The Hong-Kong based Anglican writer Alice Wu reflects on the recent rescue of 12 young football players and their coach from flooded caves in Thailand, and what it says about miracles.
People have short memories. Some of us may have forgotten how the world was gripped by the extraordinary rescue of the 12 boys and their football coach trapped deep inside a cave in Tham Luang caves in Chiang Rai, Thailand. Okay, maybe not forgotten – not entirely; but in a world that delivers continuous bad news that make every new day incredulously worse than the day before, good news, even ones that offer the real-life drama Hollywood can only hope to imitate and the hope only the ultimate good ending – human cooperation and personal sacrifice without any concern for race, creed or colour triumph – can inspire, just aren’t compelling enough.
Or, maybe it’s the juxtaposition of holding our breaths as we wait for news of the fate of the 13 young lives in one part of the world and us gasping over young children forcefully taken from their parents into detention camps – tents – in another part of the world that is just too disconcerting. The forced cognitive dissonance is too much to process, and we simply lose the plot.
Maybe that explains why a billionaire businessman, who offered his submarine for the Thai cave rescue but was rejected, went off the edge, calling the chief of the rescue operation “not the subject matter expert”, and one of the hero divers “a paedophile”. Apparently, some people can’t comprehend that the rescue operation wasn’t about any one person.
So, what was the plot? That the lost soccer team was found by courageous divers? Or that they found refuge in the cave in the first place? The military doctor who went to join the trapped when there were no clear plans on extraction to provide medical care? The ultimate sacrifice a Thai ex-navy seal made by losing his life so that he could deliver oxygen supply to the trapped boys? That rescue workers had to fight mother-nature by pumping water out as the monsoon rain meant rising water levels? The farmers who turned down offers of compensation for the crop damaged by the operation’s diverted water? That trapped boys, aged 11 to 16, managed to keep themselves alive and in good spirits? The international rescue operation that involved more than a thousand people from around the world? The race and victory against time? That humanity, capable of great evil, can accomplish such good?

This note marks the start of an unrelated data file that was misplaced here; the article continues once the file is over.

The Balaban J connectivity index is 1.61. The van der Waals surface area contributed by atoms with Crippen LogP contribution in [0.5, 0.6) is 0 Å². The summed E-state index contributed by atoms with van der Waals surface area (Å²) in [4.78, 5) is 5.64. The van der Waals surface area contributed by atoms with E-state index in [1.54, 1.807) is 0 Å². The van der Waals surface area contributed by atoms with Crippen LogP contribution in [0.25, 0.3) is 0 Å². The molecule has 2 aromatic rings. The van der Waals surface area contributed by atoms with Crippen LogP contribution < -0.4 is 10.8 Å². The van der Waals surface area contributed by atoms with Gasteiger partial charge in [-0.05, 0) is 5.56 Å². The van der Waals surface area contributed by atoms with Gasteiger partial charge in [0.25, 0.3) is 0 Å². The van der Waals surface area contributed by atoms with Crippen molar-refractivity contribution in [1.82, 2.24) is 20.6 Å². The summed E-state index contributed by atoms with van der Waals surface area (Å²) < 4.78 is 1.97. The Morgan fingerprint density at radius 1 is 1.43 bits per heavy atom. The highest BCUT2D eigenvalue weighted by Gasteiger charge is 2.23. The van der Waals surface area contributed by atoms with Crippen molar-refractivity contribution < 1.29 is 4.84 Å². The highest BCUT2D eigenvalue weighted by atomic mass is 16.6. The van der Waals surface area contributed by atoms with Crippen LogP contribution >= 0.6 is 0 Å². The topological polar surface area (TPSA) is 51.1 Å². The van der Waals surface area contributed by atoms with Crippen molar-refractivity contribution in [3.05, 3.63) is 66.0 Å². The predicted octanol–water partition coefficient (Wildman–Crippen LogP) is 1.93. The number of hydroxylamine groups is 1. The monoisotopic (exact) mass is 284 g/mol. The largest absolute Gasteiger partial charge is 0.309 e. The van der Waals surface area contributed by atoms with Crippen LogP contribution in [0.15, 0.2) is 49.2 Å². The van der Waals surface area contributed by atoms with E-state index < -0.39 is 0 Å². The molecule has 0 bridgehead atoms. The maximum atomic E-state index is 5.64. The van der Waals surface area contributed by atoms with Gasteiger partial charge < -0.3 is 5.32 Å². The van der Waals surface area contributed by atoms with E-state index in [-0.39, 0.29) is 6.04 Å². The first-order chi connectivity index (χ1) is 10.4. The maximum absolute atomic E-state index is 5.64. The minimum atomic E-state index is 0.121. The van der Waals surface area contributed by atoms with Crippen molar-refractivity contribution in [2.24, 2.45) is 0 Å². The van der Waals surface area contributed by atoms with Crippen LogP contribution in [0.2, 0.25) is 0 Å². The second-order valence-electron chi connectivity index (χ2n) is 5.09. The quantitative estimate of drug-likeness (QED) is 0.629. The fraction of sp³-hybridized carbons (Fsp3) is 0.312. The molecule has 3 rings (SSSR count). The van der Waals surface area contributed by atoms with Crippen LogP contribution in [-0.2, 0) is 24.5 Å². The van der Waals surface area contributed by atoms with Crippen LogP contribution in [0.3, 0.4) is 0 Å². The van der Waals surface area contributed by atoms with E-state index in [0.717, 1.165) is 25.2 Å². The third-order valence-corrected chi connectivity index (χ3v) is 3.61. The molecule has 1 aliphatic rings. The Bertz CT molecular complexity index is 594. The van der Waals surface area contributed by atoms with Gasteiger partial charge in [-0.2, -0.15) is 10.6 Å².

For me, the plot is that they were all miracles. And that it took all these miracles and 18 days to rescue 13 young lives. But no one put it better than a very wise man, a legendary newspaper editor, who now lives in Thailand did when news of the emergence of the last boy came: “Miracle accomplished.”
Miracles don’t just happen, and aren’t happenstance. “Miracle” in Chinese (神跡) literally means “God’s tracks”. And it takes countless individuals willing to be used, to answer the call, to make sacrifices, and to let God take over in order for the Miracle to be accomplished.
Elon Musk, and the horrific images of children separated from their parents in the United States serve to be reminders that how easy and quickly it is for us to lose the plot. Just as the miracle of the Exodus is not only the parting of the Red Sea, human beings’ talent in losing the plot is also every part of the Exodus story. People forget “God’s tracks” and continue on their old ways. People forget that they can take part in accomplishing miracles.
The world has seen and celebrated what good humanity is capable of, and the true greatness of what God accomplishes through willing men and women. Whether the miraculous rescue was simply a fluke, an exception rather than the rule is up to all of us.
Next time we pray for divine intervention, pray, instead, for our preparedness for sacrifice, for God to work through us, however unworthy we may be, not so that we can be heroes but so that we can realise how hardened our hearts had been and how far we had fallen short of God’s glory.